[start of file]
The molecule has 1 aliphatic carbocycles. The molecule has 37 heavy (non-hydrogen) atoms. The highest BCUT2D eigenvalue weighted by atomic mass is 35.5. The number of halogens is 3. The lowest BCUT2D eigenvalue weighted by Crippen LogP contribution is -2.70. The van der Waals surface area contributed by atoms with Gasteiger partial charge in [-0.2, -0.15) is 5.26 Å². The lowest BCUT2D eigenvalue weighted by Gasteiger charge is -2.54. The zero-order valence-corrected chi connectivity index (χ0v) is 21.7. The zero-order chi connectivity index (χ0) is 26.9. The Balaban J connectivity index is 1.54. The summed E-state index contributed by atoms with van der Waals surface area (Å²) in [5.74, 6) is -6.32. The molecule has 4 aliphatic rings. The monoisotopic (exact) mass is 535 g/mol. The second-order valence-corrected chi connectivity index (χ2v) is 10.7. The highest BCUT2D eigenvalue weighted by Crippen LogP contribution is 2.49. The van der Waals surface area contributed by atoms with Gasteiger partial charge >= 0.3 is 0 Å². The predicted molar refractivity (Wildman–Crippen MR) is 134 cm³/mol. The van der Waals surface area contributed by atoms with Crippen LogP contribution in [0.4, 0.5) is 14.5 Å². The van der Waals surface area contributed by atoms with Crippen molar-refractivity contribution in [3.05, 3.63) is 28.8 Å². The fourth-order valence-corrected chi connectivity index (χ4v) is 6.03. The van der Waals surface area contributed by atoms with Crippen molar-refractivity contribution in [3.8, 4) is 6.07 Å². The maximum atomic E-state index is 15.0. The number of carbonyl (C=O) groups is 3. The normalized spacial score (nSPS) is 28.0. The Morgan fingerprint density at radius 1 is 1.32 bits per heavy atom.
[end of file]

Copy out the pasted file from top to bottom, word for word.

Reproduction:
The molecule has 1 aliphatic carbocycles. The molecule has 37 heavy (non-hydrogen) atoms. The highest BCUT2D eigenvalue weighted by atomic mass is 35.5. The number of halogens is 3. The lowest BCUT2D eigenvalue weighted by Crippen LogP contribution is -2.70. The van der Waals surface area contributed by atoms with Gasteiger partial charge in [-0.2, -0.15) is 5.26 Å². The lowest BCUT2D eigenvalue weighted by Gasteiger charge is -2.54. The zero-order valence-corrected chi connectivity index (χ0v) is 21.7. The zero-order chi connectivity index (χ0) is 26.9. The Balaban J connectivity index is 1.54. The summed E-state index contributed by atoms with van der Waals surface area (Å²) in [5.74, 6) is -6.32. The molecule has 4 aliphatic rings. The monoisotopic (exact) mass is 535 g/mol. The second-order valence-corrected chi connectivity index (χ2v) is 10.7. The highest BCUT2D eigenvalue weighted by Crippen LogP contribution is 2.49. The van der Waals surface area contributed by atoms with Gasteiger partial charge >= 0.3 is 0 Å². The predicted molar refractivity (Wildman–Crippen MR) is 134 cm³/mol. The van der Waals surface area contributed by atoms with Crippen LogP contribution in [0.4, 0.5) is 14.5 Å². The van der Waals surface area contributed by atoms with Crippen molar-refractivity contribution in [3.05, 3.63) is 28.8 Å². The fourth-order valence-corrected chi connectivity index (χ4v) is 6.03. The van der Waals surface area contributed by atoms with Crippen molar-refractivity contribution in [3.8, 4) is 6.07 Å². The maximum atomic E-state index is 15.0. The number of carbonyl (C=O) groups is 3. The normalized spacial score (nSPS) is 28.0. The Morgan fingerprint density at radius 1 is 1.32 bits per heavy atom.